This past month I have been mixing up field work with time at the Royal Tyrrell Museum of Paleontology in Drumheller. While the public side of the museum is pretty amazing, I think the part that the public doesn't see is even cooler! Check out the catacombs with me!
Alberta is famous for their plethora of Ceratopsian species (i.e. the Triceratops family)... they line the shelves in the prepared specimen room!
They also have some amazing stromatolites!
Here's a beautiful Plesiosaur discovered by Dr. Betsy Nichols.
A stunning ichthyosaur skeleton from the Posidonia shale of Germany. The outline of this one is made through polishing the rock (i.e. it is not real) but several Posidonia ichthyosaurs have real skin outlines! That's how we know that they had a shark-like tail (the vertebrae only goes into the bottom part of the tail).
Here's Selva, my MSc student, standing with a huge replica of a jaw bone (sorry I don't remember what species)
OM NOM NOM!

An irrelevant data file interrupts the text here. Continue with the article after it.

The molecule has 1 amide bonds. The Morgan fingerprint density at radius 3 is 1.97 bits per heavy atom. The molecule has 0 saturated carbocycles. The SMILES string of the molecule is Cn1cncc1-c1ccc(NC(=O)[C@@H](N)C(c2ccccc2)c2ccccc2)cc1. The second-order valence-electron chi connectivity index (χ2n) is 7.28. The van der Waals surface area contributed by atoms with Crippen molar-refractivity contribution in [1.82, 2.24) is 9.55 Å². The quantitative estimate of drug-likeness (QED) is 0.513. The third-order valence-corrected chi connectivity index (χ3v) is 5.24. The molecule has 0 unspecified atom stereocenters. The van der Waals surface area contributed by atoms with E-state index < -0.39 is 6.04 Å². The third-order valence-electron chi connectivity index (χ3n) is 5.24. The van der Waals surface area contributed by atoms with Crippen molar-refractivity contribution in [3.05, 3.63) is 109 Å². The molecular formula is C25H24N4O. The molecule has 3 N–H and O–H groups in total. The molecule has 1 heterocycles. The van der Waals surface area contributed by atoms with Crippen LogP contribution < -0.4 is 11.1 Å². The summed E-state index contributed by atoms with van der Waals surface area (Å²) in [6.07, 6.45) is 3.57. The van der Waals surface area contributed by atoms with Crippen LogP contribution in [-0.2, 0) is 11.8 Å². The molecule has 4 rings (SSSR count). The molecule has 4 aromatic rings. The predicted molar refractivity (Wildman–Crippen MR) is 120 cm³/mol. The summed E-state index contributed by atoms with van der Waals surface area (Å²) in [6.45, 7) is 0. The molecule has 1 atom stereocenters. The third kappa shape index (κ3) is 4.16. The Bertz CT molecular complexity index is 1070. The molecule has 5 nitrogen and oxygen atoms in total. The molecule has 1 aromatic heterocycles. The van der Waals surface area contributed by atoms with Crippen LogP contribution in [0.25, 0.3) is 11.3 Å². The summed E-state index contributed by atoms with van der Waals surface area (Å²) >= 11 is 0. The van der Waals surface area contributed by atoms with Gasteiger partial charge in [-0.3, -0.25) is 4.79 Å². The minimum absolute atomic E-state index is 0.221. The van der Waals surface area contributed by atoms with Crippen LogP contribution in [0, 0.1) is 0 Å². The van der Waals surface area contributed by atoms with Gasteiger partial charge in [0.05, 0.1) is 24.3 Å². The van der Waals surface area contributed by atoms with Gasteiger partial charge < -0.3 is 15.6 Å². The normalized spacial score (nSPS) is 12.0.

These trilobites died happy! ;) Check out those eyes!
Check out these amazing Green River fossil fish and a palm frond! The Green River Formation is one of the most iconic lacustrine Lagerstätte deposit (a Lagerstätte is an exceptional fossil deposit that preserves features such as soft tissues, guts, skin, and feathers that are almost never preserved in the fossil record.
An wee little plastic ankylosaurus on an oil sands ankylosaurus fossil!
An wee little plastic Mosasaur with a mosasaur skull found in the ammolite mine!!
Check out the puncture on the jaw! That's a tooth from another mosasaur that bit this guy. Based on the bone, this wound had already started to fester when the mosasaur died!
*Box contains dinosaurs*
Look at these amazing pike fish!
In the museum you can look at the scientists preparing the specimens.... behind the veil you can look out at the people!